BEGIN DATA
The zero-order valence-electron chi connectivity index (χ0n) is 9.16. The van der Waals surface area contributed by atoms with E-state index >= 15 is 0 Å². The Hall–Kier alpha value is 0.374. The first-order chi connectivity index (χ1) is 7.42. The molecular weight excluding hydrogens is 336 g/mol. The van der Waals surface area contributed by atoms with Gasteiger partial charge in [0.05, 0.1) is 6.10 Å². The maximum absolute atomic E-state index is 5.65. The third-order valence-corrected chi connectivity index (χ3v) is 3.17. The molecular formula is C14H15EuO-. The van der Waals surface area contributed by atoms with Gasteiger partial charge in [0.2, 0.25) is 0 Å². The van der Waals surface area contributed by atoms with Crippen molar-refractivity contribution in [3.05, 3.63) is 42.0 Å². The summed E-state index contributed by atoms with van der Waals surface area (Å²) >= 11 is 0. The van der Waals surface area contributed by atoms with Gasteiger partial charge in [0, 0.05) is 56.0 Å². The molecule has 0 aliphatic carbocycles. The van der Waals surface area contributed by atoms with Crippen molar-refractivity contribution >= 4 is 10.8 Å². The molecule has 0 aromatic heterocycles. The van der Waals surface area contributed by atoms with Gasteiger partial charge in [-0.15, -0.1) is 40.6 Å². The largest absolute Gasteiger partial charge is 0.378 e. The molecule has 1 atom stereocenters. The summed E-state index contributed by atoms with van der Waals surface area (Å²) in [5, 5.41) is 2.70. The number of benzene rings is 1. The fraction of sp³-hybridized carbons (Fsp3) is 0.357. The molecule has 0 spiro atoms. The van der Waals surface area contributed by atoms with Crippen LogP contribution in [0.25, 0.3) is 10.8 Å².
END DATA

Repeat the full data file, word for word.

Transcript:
The zero-order valence-electron chi connectivity index (χ0n) is 9.16. The van der Waals surface area contributed by atoms with E-state index >= 15 is 0 Å². The Hall–Kier alpha value is 0.374. The first-order chi connectivity index (χ1) is 7.42. The molecular weight excluding hydrogens is 336 g/mol. The van der Waals surface area contributed by atoms with Gasteiger partial charge in [0.05, 0.1) is 6.10 Å². The maximum absolute atomic E-state index is 5.65. The third-order valence-corrected chi connectivity index (χ3v) is 3.17. The molecular formula is C14H15EuO-. The van der Waals surface area contributed by atoms with Gasteiger partial charge in [0.2, 0.25) is 0 Å². The van der Waals surface area contributed by atoms with Crippen molar-refractivity contribution in [3.05, 3.63) is 42.0 Å². The summed E-state index contributed by atoms with van der Waals surface area (Å²) >= 11 is 0. The van der Waals surface area contributed by atoms with Gasteiger partial charge in [0, 0.05) is 56.0 Å². The molecule has 0 aliphatic carbocycles. The van der Waals surface area contributed by atoms with Crippen molar-refractivity contribution >= 4 is 10.8 Å². The molecule has 0 aromatic heterocycles. The van der Waals surface area contributed by atoms with Gasteiger partial charge in [-0.15, -0.1) is 40.6 Å². The largest absolute Gasteiger partial charge is 0.378 e. The molecule has 1 atom stereocenters. The summed E-state index contributed by atoms with van der Waals surface area (Å²) in [5, 5.41) is 2.70. The number of benzene rings is 1. The fraction of sp³-hybridized carbons (Fsp3) is 0.357. The molecule has 0 spiro atoms. The van der Waals surface area contributed by atoms with Crippen LogP contribution in [0.25, 0.3) is 10.8 Å².